Ten Tips for New Dads

Tips for New Dads – You and Your Family Magazine

Tips for New Dads.

As a regular contributor to the US magazine “You and Your Family” I was asked to write an article for new Dad’s!.  Have a read and feel free to share it with any new fathers…….

Tips for New Dads - You and your family Magazine

Ten Tips for New Dads

So you’ve recently become a father or are about to begin the journey? Becoming a Dad for the first time can often be a daunting prospect. Especially if you were void of a good role model in your own life growing up. Research tells us that around 47% of fathers today still believe that their role in those first three years of their child’s life is that of a “Helper” – rather than a “Primary Care Giver”. I would suggest to fathers everywhere that they begin to embrace the idea of being a “hands on father” and realise that you were never meant to simply be a “helper”. Your intimate involvement from the first day of your child’s life is just as vital as that of their mother.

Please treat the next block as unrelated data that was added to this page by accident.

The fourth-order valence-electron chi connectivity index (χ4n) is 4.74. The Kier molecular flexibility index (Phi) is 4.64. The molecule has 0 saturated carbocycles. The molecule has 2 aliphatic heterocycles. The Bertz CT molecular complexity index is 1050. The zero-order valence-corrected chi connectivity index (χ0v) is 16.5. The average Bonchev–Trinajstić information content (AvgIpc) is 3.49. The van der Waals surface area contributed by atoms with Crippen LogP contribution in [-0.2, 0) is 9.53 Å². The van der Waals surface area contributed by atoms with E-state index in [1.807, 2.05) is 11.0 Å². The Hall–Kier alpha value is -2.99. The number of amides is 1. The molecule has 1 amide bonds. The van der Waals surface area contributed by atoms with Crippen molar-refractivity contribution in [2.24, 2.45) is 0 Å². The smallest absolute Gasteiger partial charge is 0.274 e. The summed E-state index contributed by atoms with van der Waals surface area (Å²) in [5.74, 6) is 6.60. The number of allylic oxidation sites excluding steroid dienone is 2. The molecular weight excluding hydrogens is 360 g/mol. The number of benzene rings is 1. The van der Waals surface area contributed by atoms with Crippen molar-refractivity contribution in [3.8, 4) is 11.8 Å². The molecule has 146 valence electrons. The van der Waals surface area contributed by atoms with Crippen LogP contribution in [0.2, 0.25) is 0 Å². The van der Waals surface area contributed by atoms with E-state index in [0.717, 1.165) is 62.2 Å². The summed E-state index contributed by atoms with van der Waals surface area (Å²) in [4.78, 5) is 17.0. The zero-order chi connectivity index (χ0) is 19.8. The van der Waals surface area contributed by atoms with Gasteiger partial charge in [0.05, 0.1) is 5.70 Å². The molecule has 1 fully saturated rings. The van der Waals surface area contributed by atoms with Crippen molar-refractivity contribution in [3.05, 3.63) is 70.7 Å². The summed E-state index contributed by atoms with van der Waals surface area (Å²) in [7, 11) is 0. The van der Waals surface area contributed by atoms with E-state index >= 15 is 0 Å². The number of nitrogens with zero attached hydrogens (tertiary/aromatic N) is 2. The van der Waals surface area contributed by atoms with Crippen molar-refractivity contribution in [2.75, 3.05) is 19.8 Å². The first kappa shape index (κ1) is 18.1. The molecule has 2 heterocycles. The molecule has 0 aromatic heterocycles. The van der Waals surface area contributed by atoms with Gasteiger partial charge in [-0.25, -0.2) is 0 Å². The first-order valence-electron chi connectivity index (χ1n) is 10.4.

With this in mind, I’m going to give you Ten of the Best Tips I can on how to approach fatherhood that will greatly support your journey.

 

  1. The Pregnancy – Yes those first nine months of your child’s life that begin inside your partner are wonderful opportunities to begin connecting with your new baby. Softly stroking the stomach, and talking gently to your -soon to be born bub- will let them know that the environment they are about to come into is warm and welcoming. 
  2. The Birth– Gone are the days when the Dad would wait outside while the baby is born. Your role is to be right by your partner’s side, holding her hand and giving any support you can. The arrival of your beautiful child is a moment no father should ever miss. 
  3. Coming Home – Helping to prepare a nurse for the arrival of your new baby is a wonderful opportunity to connect with your partner and shows your commitment to making sure your baby feels loved and welcomed into the family home.